|www.corpun.com : Archive : Up to 1975 : US Schools May 1913|
The New York Times, 9 May 1913
School Strikes Spread
But Slippers and Straps Are Expected to Cow Boston Youth.
Special to The New York Times.
BOSTON, May 8. -- The strike for shorter hours which began in a Cambridge Grammar School on Tuesday, spread to-day so that disturbances took places in most parts of Boston, some 1,500 boys manifesting a disposition to enforce their "rights" by means of stones, cries of "scab!" &c. In several instances, too, girls took part in the demonstration.
In both Cambridge and Boston the school authorities, with the aid of the police, bent every effort toward ending the strike before it should have ruined discipline in practically every school in Greater Boston. In Cambridge, the police under Mayor Barry's order practically read the riot act to the strikers, and in Boston the defiant attitude of pupils led to the placing of police guards at many of the schools, particularly those in South Boston.
Additional squads of police were ordered from the various station houses for duty to-night to prevent parades by boys and girls or the hurling of stones and other missiles at the school buildings. In several schools, where the boys exhibited a vindictive spirit, spanking of the old-fashioned sort was administered by the masters and their assistants with quieting effect.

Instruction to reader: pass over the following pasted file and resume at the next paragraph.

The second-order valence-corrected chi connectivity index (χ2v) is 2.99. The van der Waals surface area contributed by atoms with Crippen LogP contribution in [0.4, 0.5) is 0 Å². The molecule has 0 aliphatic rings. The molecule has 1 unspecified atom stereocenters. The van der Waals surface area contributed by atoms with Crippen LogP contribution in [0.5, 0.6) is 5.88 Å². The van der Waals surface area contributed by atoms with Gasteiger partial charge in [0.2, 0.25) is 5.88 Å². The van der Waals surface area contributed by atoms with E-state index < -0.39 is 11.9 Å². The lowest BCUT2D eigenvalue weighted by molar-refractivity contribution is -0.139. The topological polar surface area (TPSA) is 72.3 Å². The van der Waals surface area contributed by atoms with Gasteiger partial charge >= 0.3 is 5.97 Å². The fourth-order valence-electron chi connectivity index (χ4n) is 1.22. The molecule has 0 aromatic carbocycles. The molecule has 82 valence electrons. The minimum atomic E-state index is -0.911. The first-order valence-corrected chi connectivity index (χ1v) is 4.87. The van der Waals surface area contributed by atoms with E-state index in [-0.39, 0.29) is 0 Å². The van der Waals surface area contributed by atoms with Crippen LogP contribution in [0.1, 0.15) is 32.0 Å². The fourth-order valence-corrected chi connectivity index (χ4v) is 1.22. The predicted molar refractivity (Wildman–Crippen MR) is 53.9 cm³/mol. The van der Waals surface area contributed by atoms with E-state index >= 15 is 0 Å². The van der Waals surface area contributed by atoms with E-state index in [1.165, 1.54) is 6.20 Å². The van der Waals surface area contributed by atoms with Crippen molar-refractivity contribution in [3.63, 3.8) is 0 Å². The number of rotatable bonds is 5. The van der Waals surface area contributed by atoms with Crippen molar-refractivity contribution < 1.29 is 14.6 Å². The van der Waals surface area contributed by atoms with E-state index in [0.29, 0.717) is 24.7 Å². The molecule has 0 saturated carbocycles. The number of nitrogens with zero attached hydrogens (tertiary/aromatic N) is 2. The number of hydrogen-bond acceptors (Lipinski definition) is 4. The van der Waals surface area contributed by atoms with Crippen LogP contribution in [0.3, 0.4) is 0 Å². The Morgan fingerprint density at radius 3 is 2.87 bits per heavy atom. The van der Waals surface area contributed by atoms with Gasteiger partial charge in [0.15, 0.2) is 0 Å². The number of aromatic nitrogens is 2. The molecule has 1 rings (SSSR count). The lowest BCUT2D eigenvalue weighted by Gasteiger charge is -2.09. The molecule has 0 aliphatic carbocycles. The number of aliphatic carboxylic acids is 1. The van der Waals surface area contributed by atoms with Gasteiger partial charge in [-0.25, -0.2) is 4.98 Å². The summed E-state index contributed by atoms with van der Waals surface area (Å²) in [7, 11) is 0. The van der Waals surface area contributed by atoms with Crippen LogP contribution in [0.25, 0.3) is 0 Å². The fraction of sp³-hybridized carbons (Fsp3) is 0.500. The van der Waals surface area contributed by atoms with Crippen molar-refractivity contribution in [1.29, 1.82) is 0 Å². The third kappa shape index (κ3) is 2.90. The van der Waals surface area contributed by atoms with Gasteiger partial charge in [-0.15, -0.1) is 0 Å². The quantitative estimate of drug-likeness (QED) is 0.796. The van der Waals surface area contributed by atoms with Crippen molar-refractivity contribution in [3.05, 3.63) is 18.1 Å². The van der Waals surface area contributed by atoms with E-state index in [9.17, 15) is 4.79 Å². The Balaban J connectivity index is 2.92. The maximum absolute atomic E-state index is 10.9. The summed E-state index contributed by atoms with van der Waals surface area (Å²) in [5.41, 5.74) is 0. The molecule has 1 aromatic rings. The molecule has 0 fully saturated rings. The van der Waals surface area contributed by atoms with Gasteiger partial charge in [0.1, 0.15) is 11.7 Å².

Franklin B. Dyer, Superintendent of Boston Schools, made an appeal this afternoon to the mothers and fathers of Boston to take a hand in the strike and see that their children were properly controlled. The school authorities said that there was evidence to-day that many parents had already applied such old-fashioned remedies as slippers and straps, while others assisted the police in rounding up would-be truants and dragging them off to school. Quiet is expected to be restored by the beginning of another week.
THE ARCHIVE index
About this website
www.corpun.com Main menu page